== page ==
206.            Plaintiff Idail Diago was sleeping in his apartment, located in a building directly to the east of the Gonzalez family home, when the raid began.  Plaintiff had his bedroom window open and awoke to screaming and the smell of gas.  Plaintiff became concerned about the safety of his father who was outside at the time.  When Plaintiff went outside to get his father, who was in the front of the apartment building, federal agents sprayed him with gas.

207.            Plaintiff Ramon Diago was outside his apartment building, located directly to the east of the Gonzalez family home, waiting for his ride to work when the raid began.  Plaintiff was sprayed with gas by federal agents and fell down “in shock” into the street.

208.            Plaintiff Norma Dominguez was outside her apartment building, located directly to the east of the Gonzalez family home, waiting with her husband for his  ride to work when the raid began.  Plaintiff was sprayed with gas by federal agents, which caused her contact lenses to dissolve in her eyes.  Plaintiff was forced to return to her apartment in order to seek safety and relief from the effects of the gas attack.


209.            Plaintiff Eva Espinosa was among the supporters assembled peacefully behind the barricade when federal agents doused her and the other supporters with gas.  When the raid began, Plaintiff was in the street, behind the barricade.  She tried to move closer to the Gonzalez family home to see what was happening, but was pushed and kicked by federal agents.  Plaintiff was forced to leave the area in order to seek safety and relief from the effects of the gas attack.

210.            Plaintiff Triburcio Estupinan was among the supporters peacefully assembled outside the Gonzalez family home when federal agents doused him and the other supporters with gas.  When the raid began, Plaintiff was in the press area across the street from the Gonzalez family home.  Plaintiff was immediately sprayed with gas.  Plaintiff tried to move closer to the Gonzalez family’s home, but was shoved to the ground by a federal agent.  Plaintiff was forced to seek refuge in a nearby residence in order to seek safety and relief from the gas attack.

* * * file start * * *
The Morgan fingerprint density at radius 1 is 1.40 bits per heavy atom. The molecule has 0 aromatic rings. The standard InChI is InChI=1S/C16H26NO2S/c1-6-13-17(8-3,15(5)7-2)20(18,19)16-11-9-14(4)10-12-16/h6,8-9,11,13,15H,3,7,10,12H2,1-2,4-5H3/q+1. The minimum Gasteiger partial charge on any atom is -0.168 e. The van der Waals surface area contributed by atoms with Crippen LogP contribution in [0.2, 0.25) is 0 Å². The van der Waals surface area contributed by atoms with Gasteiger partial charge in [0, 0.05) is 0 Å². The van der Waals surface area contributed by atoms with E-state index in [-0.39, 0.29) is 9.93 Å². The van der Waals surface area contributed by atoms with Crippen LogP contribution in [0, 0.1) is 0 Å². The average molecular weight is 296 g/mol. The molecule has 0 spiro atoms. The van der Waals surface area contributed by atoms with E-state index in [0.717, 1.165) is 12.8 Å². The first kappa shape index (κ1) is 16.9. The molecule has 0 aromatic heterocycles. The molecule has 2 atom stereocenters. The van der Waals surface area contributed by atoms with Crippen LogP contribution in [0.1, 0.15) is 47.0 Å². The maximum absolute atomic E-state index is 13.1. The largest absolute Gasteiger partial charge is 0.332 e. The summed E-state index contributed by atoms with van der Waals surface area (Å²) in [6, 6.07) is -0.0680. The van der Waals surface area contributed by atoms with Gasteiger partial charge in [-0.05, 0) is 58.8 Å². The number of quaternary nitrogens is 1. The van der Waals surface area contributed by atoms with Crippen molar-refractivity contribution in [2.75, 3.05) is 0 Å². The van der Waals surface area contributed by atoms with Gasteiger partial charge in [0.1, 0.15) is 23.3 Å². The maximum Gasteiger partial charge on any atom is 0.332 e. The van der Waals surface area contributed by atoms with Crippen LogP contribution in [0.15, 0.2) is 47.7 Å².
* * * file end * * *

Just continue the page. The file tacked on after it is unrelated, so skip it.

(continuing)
211.            Plaintiff Mirtha Maria Falcon was asleep in her home, with her mother and her two minor children, located next to the Gonzalez family home, when the raid began.  Plaintiff was awoken by screaming and noise, she then went to the window to see what was happening.  Plaintiff’s house commenced to fill with gas, she never left her home. 

212.            Plaintiff Yuliet Colon, a minor, was asleep in her home, with her grandmother, mother and brother, located next to the Gonzalez family home, when the raid began.  Plaintiff was awoken by screaming and noise.  Plaintiff’s house commenced to fill with gas, she never left her home.  


213.            Plaintiff Antonio Ortega, a minor, was asleep in his home, with his grandmother, mother and sister, located next to the Gonzalez family home, when the raid began.  Plaintiff was awoken by screaming and noise.  Plaintiff’s house commenced to fill with gas, he never left his home.  214.            Plaintiff Lenia Fernandez was among the supporters assembled peacefully behind the barricade when federal agents doused her and the other supporters with gas.  When the raid began, Plaintiff was in the street, praying the Rosary with a group of supporters, behind the barricade.  Plaintiff moved towards the Gonzalez family home in an effort to help people lying in the ground who had been beaten or overcome with gas.  A federal agent grabbed Plaintiff by the right arm and shoved her left shoulder, shouting, “Bitch!” at her, as she fell to the ground.  The federal agent then pointed a machine gun at her while she lay on the ground.  Although Plaintiff was immobilized from the effects of the gas attack and the federal agent holding her at gunpoint, another federal agent approached Plaintiff and sprayed her directly in the face with gas.

215.            Plaintiff Osmany Fernandez was asleep in his home when the raid began.  Plaintiff’s home is next door to the Gonzalez family home.  Plaintiff was awoken by the noise and gas of the raid.  Plaintiff got up and went out to his front yard, where he was doused with gas by federal agents.  Plaintiff then retreated inside, but was overwhelmed by the gas that was in his home.  Plaintiff called the rescue squad for other supporters, but there was no response.  Plaintiff then went to his bathroom and tried to wash his face.

216. Plaintiff Pastera Ferrer was among the supporters assembled peacefully behind the

barricade when federal agents doused her and other supporters with gas.  When the raid began, Plaintiff was in the front yard of the Gonzalez family home behind the barricade.  Plaintiff was overcome by the gas and fell to the ground.